Freedom of information requests are straightforward, right? Actually, lawyers frequently go wrong when seeking information for clients, and the Scottish ICO highlights five common errors

The Freedom of Information (Scotland) Act 2002 (FOISA) and Environmental Information (Scotland) Regulations 2004 (EIRs) can be valuable tools for lawyers seeking information to support their client work.

The Scottish Information Commissioner’s office investigates applications brought by requesters who are unhappy with the way a public authority handled their request. Lawyers might be expected to be more likely than the average applicant to navigate the requirements of the legislation, but we often receive applications from lawyers that we cannot investigate because the procedures set down have not been followed. This works to the detriment of the client, by delaying the response or preventing the Commissioner from enforcing the client’s rights.

FOI can be used by solicitors to obtain information that may support or strengthen their clients’ claims or negotiating positions. It can provide evidence and help to establish the standard to which a public authority ought to have been operating. For example, FOI can be used to find out whether policies, procedures or procurement rules were properly followed.

Lawyers have used FOI to obtain information about:

  • maintenance or inspection of pavements, paths and roads where accidents occurred;
  • flood prevention measures;
  • toxic contamination reports;
  • decisions in land acquisitions; and
  • employment and health and safety policies, e.g. working in adverse weather, or lone working. 

It is easy to see the value FOI can add to cases ranging from personal injury, to road traffic accidents, property damage, or employment claims.

Where does it go wrong?

1. Ask for a review before coming to the Commissioner

The most common problem is when solicitors apply for a decision from the Commissioner before asking the authority for a review.

FOI is a three-step process. First, you must ask the authority for information; then, if you are unhappy, you must tell them why and ask them to review their handling of the request; then, and only then, can you bring an application to the Commissioner.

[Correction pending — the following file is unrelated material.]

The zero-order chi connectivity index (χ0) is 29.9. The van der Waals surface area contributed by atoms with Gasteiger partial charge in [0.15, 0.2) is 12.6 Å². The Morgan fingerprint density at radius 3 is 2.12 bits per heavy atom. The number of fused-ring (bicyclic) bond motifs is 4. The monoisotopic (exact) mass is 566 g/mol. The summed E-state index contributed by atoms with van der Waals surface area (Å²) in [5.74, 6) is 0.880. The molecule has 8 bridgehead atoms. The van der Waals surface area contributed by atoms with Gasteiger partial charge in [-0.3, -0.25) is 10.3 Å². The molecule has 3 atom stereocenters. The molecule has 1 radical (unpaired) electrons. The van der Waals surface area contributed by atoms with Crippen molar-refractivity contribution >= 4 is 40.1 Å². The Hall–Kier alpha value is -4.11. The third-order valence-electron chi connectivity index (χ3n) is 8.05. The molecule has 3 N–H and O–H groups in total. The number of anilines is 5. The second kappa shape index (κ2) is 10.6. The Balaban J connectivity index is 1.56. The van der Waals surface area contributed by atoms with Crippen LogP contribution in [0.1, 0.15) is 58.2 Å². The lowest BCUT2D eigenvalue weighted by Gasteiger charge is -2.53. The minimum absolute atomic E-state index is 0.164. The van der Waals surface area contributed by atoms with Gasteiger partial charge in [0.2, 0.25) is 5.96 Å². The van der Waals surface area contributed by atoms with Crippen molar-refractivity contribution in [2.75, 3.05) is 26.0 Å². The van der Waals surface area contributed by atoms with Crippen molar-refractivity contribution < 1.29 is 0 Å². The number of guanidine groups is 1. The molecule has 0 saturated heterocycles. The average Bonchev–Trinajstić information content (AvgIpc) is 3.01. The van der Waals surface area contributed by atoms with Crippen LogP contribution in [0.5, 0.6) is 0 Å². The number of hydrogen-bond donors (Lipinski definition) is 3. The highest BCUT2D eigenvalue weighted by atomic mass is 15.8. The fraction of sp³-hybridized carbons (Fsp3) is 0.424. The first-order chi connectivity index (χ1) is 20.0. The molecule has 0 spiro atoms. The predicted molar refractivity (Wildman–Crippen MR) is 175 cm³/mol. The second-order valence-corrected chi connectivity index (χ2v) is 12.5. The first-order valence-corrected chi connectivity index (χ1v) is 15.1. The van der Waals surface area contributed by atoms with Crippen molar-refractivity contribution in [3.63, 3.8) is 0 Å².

There are strict timescales on both sides. Authorities have a maximum of 20 working days to respond to an FOI request in most cases, but requesters also have deadlines to meet. A review should be sought within 40 working days of either receiving the response or the deadline for the authority to respond (whichever is earlier), and the application to the Commissioner must be made within six months of receiving the review response, or the deadline for response (whichever is earlier).

2. Name your client in the request

In Glasgow City Council v Scottish Information Commissioner [2009] CSIH 73, the Court of Session found that for the request (and therefore any application to the Commissioner) to be valid, it must identify the “true applicant”, i.e. the client.

3. Separate your request from other correspondence, and address it directly to the FOI team

Although it might be tempting to add your FOI request on p 5 of your pre-litigation correspondence, or at the end of your complaint to the authority in question, it is not the best plan if you want to receive a response as quickly as possible.

Most authorities have dedicated FOI staff who are best placed to collate the information you have asked for and get a response to you quickly. If the request is buried among correspondence on other matters, it increases the possibility that there will be a delay in it being identified as an FOI request and sent to the right person.

4. Quote (the right) legislation

You don’t have to quote the legislation for the request to be an FOI request, but it does help to get the request to the right people more quickly.

We often see the wrong legislation quoted by lawyers. If you are asking for your client’s own personal data, that request should be made under data protection legislation, not FOI legislation. Remember that disclosure under FOI is disclosure into the public domain.

If the information is your client’s own personal data, frame your request as a subject access request under the Data Protection Act. If it is an FOI request, make that clear by citing the EIRs for environmental information or FOISA for non-environmental information.

5. Check first: is it already published?

Requests are only part of FOI. Authorities are also required proactively to publish a significant amount of information, and this is commonly done via their websites. If you ask for information that is already published, you will likely receive a response from the authority giving you a link that you could have found yourself. And you may have to wait up to 20 working days for it.

Try a quick search on the authority’s website for “Publication Scheme”, or their “Guide to Information”
(the index of information they publish under this duty).

Thinking of making an application?

The Commissioner’s online appeal service at checks for the most common problems and provides real-time advice on making a valid application to the Commissioner. 



The Author
Lorraine Currie is a solicitor and freedom of information officer with the office of the Scottish Information Commissioner
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